Photos by Ivan Raga
Melissa Coppel has launched her first collection of chocolate bonbons, and we have taken the opportunity, at so good #23, to delve into some aspects of signature bonbonerie that have always characterized the career of this prestigious pastry chef of Colombian origin. In the pages of this issue, Coppel goes into detail about her way of working the spraying method, focusing on the techniques which provide the bonbons with the maximum gloss, and on the steps to achieve the best combinations of colors. And now we offer a fragment of this technical review. The visual impact of the finishes of her pieces is something that has always attracted the attention of others. However, she acknowledges, currently she is also very focused on the evolution of her fillings, because “today, the evolution of my work is also within the bonbons. Hence, I now pay more attention to the formulation, subtracting sugars in the crispy elements, gaining creaminess and flavor in the ganaches. How? Compensating the reduction of chocolate by cocoa butter.”
Based in Las Vegas, the Colombian chef is in charge of her own school, Melissa Coppel School. And in it, beyond having a training offer of varied themes with collaborators from around the world such as Andrés Lara, Ramon Morató and Frank Haasnoot, she pours her extensive experience in the world of chocolate in her courses.
the most important thing is to always work in the same way so that the day you change something, and something goes wrong you know where the error comes from
Melissa Coppel approaches the world of bonbon in a very different way. Although she is very methodical when it comes to obtaining the best gloss in the bonbon spray, she is much more transgressive and imaginative in the design of her pieces. When talking about gloss, Coppel is absolutely clear that “the most important thing is to always work in the same way so that the day you change something, and something goes wrong you know where the error comes from. When there are so many variations, for me personally the number one rule is to be very consistent, very methodical in the process”, she says. There are three very basic rules which one must adhere to in order to achieve the best results: the temperature in the workshop, the cleanliness and temperature of the molds and the tempering of cocoa butter.
it is avoided having color everywhere without rhyme nor reason. The result is bonbons with a ying and a yang, a harmony between a lot of color and very little color
You will find a further explanation of these rules inside the pages of so good #23.
In addition, “I only have one rule that is very clear: whenever I use a brush, sponge, or anything similar, and I want to draw a colored detail, the coloring I’m using has to have a very high color concentration”, she states a little later in the same review. She uses very intense food colorings because she wants the line or detail which she is painting to stand out a lot, but then, when she sprays, she looks for the opposite, that the color is diluted to the maximum. As a principle, she uses food coloring with a transparent cocoa butter base, and the color is given by chocolate. “Working this way, you get a contrast between the intensity of the detail and the color of the rest of the bonbon, obtaining more elegant decorations. Thus, it is avoided having color everywhere without rhyme nor reason. The result is bonbons with a ying and a yang, a harmony between a lot of color and very little color”, she argues. Not surprisingly, “when I’m adding coloring to the cocoa butter, I should always keep in mind what color the shell is going to be”, she says.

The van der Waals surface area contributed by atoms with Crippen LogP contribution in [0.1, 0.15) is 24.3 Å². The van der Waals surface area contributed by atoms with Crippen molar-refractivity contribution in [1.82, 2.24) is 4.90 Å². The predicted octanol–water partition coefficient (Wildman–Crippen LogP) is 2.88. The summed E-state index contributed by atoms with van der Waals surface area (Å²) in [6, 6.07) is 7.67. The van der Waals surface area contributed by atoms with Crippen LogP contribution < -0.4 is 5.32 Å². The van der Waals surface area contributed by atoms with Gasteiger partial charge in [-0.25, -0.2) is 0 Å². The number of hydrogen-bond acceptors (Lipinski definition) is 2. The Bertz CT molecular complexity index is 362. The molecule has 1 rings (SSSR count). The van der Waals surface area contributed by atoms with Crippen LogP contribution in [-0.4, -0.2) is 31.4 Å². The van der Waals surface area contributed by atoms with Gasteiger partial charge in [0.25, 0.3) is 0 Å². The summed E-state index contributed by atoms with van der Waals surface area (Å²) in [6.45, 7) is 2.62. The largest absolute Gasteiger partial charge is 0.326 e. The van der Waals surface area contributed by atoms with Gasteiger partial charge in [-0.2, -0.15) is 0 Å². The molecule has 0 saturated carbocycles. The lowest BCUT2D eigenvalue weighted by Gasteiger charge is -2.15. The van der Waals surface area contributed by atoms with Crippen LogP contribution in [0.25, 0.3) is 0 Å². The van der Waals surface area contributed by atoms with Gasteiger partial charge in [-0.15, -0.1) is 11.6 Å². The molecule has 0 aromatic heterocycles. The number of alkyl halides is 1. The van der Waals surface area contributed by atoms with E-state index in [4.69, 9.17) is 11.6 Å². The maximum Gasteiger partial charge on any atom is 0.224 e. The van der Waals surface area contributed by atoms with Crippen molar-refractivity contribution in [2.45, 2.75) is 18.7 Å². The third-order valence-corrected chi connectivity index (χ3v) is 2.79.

“I am extremely visual; I imagine the bonbons before making them. Feelings pass through me and depending on how I feel I design in a different way.”
But it is in obtaining the desired color of the spray where subjectivity begins, beyond the rules. ‘Also, when I mix colors, I don’t weigh the ingredients. I melt the transparent cocoa butter and pour it into a container. I gradually add coloring or melted colored cocoa butter. In doing so in a transparent container, I can see the light as it penetrates through the walls and I can see to what extent the tone is translucent’, she explains. And then she gives some more details about it, which you can find in her so good #23 contribution.
If in the technical part she is very methodical when it comes to achieving a perfect gloss, she is not so much in the design of the bonbons, in the combination of colors. “There has to be a space where creativity and energy flow in a slightly freer way. For this reason, I don’t have such specific guidelines”, she clarifies. “I am extremely visual; I imagine the bonbons before making them. Feelings pass through me and depending on how I feel I design in a different way. As a general rule, I always do things that I should not do. If the rule is that once you’ve sprayed the mold you can’t touch it, touch it to see what happens, and lift it to see how it moves”, she says. “In the process of designing a bonbon, I always try to play a little with ideas and try to be a bit naughty and not follow the rules so standardized on how things should supposedly be done”, she confesses.